Because I write about the human relationship to nature and about what non-human animals think and feel, people often ask me what I eat. Food can be complicated but improving our relationship with food isn’t so difficult. I try to be thoughtful about it.
I am not strictly vegetarian but there are a lot of things I don’t want to eat and never buy. I never buy any farmed animal meat for our home, and essentially never buy farmed animal products.
For me, how animals live is more important than whether they die because we all die. And in nature there is constant predation. For years I studied hawks and falcons and fish-eating seabirds. So I’ve seen more natural predation—and natural starvation—than the average person and I understand that birth and death bookend every life.
But in nature, if a predator kills an animal for food, that prey animal got to be who it was supposed to be until the moment it was caught. By stark contrast, animals on modern farms seldom experience one single moment of life as they might have enjoyed it. On modern factory farms, are animals forced to live miserably before they die.
So I don’t want anything to do with that. I have not bought farmed animal meat to cook at home since the early 1980s.
In addition to the misery often created, animal farming ruins vast amounts of land, pollutes water, grows antibiotic-resistant bacteria, depletes the ocean’s small fish to make animal feed (thus robbing fishes, seabirds, and ocean mammals of food), and contributes enormously to the atmosphere’s burden of the planet-warming greenhouse gasses carbon dioxide and methane.
For all those reasons, I don’t want my consumer power (such as it is) to add to demand for activities that are so damaging. I never buy pork or beef. I never buy milk.
I am not, however, a complete purist. I don’t want to feel religious or too sanctimonious about what I eat. I want to feel that I like my usual day-to-day diet so I will happily stick with it. I don’t want to resent my usual diet or feel like I am denying myself by being 100 percent rigid and inflexible. I travel a lot, occasionally to other cultures, and sometimes the best choices seem to be exceptions to what I’d eat at home.
However, I don’t like to obsess, so—Slice of pizza? It’s got cheese but, once in a while, OK. If I’m traveling and stuck in a place where the one “vegetarian” option comes alfredo, drenched in butter and cheese, I might get a salad even if it comes with some meat in it. When I’m a guest in a home, I don’t want to stress hosts with the need to make something different for me. So if I am served meat at a friend’s house and that is the main course, I usually eat it, partly to avoid making the host feel uncomfortable. Increasingly, friends who invite me to dinner say things like, “I was thinking of making chicken but because you were coming I stuck with pasta.” That’s good. If I am at a party and there are things made with meat coming around on trays, I sometimes eat them, sometimes skip them.
So that’s what I don’t eat and the range of latitude I allow. Let me tell you what I do eat day-to-day.
At home, beans, squash, Portobello mushrooms and lots of veggies often make for fine and filling fare. We have a small garden and grow some of our greens, tomatoes, and squash. We have several lavishly cared-for chickens who wander freely all day and return to the coop at night. We eat their eggs. We live near the coast and we catch and gather seafood. I still catch certain abundant kinds of fish to eat. (Fish experience stress and can feel pain, so we kill them quickly, usually by slipping them into an ice bath). I dig clams and mussels and sometimes buy farmed mussels or farmed oysters. Occasionally I buy wild Alaska salmon. Alaska’s salmon fishing is the only economic force standing between the greatest surviving wild salmon population on Earth and a proposal for a giant open-pit mines that would permanently ruin those rivers for salmon, bears, eagles, and so many others; I want to support the fishermen and the fight.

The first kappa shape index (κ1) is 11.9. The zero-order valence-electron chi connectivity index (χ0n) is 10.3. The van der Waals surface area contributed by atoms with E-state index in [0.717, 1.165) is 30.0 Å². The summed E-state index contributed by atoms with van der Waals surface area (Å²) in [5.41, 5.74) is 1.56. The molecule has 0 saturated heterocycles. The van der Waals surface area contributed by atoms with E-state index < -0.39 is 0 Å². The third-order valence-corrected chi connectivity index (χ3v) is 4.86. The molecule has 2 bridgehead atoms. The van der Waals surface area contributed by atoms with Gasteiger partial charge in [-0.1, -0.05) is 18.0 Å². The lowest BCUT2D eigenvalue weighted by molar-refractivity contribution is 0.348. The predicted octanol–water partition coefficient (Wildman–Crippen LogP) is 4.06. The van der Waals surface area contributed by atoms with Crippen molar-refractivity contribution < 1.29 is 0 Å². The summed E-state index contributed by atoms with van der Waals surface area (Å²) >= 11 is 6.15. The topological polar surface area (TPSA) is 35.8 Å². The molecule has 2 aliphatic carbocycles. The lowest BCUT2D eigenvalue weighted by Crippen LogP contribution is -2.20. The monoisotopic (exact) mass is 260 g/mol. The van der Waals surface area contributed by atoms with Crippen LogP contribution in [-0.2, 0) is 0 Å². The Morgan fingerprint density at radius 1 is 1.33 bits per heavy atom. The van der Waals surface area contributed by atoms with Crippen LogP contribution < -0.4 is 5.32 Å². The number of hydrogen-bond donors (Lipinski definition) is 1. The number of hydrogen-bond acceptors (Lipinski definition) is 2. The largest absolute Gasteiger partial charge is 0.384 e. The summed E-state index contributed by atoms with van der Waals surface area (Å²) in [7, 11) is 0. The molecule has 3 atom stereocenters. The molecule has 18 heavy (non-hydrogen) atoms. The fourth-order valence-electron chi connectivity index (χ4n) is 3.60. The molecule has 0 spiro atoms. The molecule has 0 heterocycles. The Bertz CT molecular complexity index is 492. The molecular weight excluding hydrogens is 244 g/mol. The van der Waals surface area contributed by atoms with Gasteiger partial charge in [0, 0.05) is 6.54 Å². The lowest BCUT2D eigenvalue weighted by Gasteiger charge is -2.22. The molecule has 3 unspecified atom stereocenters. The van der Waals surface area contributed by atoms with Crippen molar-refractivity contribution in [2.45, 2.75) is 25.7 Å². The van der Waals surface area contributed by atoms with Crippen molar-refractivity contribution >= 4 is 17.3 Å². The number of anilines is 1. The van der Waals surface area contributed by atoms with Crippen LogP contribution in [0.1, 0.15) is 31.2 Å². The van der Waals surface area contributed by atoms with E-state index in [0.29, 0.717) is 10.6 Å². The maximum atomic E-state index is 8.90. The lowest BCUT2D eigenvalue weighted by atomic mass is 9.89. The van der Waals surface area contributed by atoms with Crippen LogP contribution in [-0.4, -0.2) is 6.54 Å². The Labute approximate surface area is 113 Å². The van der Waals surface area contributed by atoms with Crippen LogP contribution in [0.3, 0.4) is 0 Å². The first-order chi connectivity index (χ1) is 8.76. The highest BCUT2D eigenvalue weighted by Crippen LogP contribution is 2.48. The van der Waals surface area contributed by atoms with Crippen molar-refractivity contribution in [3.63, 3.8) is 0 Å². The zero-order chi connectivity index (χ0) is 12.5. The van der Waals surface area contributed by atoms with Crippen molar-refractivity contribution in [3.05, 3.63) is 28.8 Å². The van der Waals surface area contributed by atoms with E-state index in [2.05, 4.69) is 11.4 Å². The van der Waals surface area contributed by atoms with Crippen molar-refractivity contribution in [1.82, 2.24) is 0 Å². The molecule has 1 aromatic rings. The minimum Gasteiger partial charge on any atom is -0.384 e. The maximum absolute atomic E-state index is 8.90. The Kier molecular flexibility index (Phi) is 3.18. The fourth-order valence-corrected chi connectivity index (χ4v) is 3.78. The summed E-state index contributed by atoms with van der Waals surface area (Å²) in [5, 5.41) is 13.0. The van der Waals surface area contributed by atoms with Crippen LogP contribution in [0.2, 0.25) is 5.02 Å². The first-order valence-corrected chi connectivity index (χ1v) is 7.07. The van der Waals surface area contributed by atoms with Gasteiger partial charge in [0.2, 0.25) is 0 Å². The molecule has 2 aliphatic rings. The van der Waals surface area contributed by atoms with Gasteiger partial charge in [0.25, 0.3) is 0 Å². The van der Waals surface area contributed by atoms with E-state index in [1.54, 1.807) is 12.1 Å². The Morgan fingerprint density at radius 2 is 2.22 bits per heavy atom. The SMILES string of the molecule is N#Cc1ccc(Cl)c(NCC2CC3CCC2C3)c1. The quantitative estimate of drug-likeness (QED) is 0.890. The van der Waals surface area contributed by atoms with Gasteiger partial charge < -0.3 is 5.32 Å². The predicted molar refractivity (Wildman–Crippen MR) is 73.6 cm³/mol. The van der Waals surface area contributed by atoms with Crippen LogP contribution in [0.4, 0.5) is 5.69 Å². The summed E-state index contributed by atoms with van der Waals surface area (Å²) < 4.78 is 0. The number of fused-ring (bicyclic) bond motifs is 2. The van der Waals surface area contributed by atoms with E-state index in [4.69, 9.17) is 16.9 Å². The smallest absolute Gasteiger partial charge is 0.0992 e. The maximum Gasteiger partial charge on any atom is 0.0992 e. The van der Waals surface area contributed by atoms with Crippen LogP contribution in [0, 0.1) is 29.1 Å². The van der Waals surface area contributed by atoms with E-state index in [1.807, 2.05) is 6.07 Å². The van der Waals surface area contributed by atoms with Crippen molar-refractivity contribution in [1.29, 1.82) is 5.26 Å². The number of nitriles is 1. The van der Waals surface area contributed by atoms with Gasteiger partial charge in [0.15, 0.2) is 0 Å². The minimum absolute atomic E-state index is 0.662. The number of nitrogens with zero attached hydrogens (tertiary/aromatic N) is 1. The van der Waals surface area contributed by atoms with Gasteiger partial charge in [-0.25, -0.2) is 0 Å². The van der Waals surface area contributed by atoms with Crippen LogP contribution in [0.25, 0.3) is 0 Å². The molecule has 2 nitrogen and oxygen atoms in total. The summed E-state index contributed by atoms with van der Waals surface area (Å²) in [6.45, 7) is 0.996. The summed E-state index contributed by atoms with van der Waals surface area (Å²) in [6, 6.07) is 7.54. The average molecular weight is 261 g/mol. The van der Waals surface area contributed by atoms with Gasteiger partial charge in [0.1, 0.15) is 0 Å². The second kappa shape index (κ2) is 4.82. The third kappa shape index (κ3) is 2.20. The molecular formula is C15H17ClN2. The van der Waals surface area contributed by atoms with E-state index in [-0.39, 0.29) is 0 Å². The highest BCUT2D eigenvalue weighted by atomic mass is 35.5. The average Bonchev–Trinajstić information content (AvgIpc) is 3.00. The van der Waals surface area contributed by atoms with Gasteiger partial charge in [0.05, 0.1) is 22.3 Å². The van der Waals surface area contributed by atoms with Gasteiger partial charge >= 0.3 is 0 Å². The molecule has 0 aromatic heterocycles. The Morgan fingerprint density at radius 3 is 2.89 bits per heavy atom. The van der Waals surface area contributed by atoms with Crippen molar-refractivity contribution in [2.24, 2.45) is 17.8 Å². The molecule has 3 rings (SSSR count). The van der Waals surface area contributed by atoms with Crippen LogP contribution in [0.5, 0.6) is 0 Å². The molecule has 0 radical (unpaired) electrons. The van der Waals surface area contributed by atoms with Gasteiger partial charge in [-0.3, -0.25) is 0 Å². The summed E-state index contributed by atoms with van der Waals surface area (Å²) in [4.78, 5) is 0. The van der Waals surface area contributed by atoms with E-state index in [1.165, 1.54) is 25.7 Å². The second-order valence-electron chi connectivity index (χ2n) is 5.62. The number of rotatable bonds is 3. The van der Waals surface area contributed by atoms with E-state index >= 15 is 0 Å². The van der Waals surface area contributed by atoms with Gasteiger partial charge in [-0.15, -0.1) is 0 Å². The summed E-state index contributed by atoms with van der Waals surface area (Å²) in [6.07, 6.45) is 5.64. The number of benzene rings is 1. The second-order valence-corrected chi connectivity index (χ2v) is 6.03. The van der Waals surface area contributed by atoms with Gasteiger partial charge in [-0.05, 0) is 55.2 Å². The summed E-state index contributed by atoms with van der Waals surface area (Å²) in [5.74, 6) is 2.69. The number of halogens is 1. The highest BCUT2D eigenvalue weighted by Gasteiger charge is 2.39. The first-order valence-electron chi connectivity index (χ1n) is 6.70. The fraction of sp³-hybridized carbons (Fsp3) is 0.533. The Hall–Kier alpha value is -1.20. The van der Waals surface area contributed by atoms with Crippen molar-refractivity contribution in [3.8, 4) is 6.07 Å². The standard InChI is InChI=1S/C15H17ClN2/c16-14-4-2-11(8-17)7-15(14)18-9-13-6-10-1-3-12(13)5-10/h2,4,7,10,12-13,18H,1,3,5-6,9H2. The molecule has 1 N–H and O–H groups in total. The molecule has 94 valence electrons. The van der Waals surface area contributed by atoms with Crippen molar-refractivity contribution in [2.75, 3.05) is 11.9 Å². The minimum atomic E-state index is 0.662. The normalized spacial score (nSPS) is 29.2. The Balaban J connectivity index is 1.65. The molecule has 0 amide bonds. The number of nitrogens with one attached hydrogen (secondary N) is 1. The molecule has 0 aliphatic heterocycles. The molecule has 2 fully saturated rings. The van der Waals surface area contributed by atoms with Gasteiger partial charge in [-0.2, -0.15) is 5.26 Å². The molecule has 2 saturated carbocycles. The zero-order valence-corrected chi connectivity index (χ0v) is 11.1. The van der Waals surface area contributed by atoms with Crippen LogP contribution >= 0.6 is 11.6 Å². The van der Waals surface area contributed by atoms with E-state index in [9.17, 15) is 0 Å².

I love that a fish that I catch, clams I’ve dug, eggs from our chickens, or something from our modest little garden, all spark stories around our table. One can be vegan and still have no idea where one’s food comes from. If your food has a worthy story about where it comes from, it’s probably pretty good food. Of course like most people I do need to buy food. So I try to buy organic. I get many of my vegetables from a local greengrocer who gets most of their produce from local farms, much of it organic. We are not perfect, but we try to be mindful.
And although a lot of things would be better if everyone was vegan, being vegan is not a ticket to perfection either. If I catch a fish, the fish got to be who they were supposed to be until I caught them, similar to a natural predatory event. And—most important—I don’t harm the ocean’s capacity to produce another fish. But if I eat tofu, it comes from a soybean farm on land that used to be the natural home for many plants and animals. Vast areas of Brazil, for instance, lands that once grew monkeys and macaws, have recently been cleared to raise soybeans. Yes I know; much of the soybean crop is fed to farmed animals, so yes I agree; meat is still more of a drag on nature than tofu. But palm oil, qualifying as “vegan,” is a nightmare for tropical forests, wiping away vast communities of non-human beings including most of the orangutans on Earth.
So it can get a bit complex. The tradeoffs are not always simple or obvious. But how to improve our relationship with food isn’t so hard. So for me, local and organic matters. Cruelty matters. Knowing where your food comes from matters. Being perfect isn’t possible, but we can ask which food does less harm. That’s why improving our relationship with food isn’t so hard.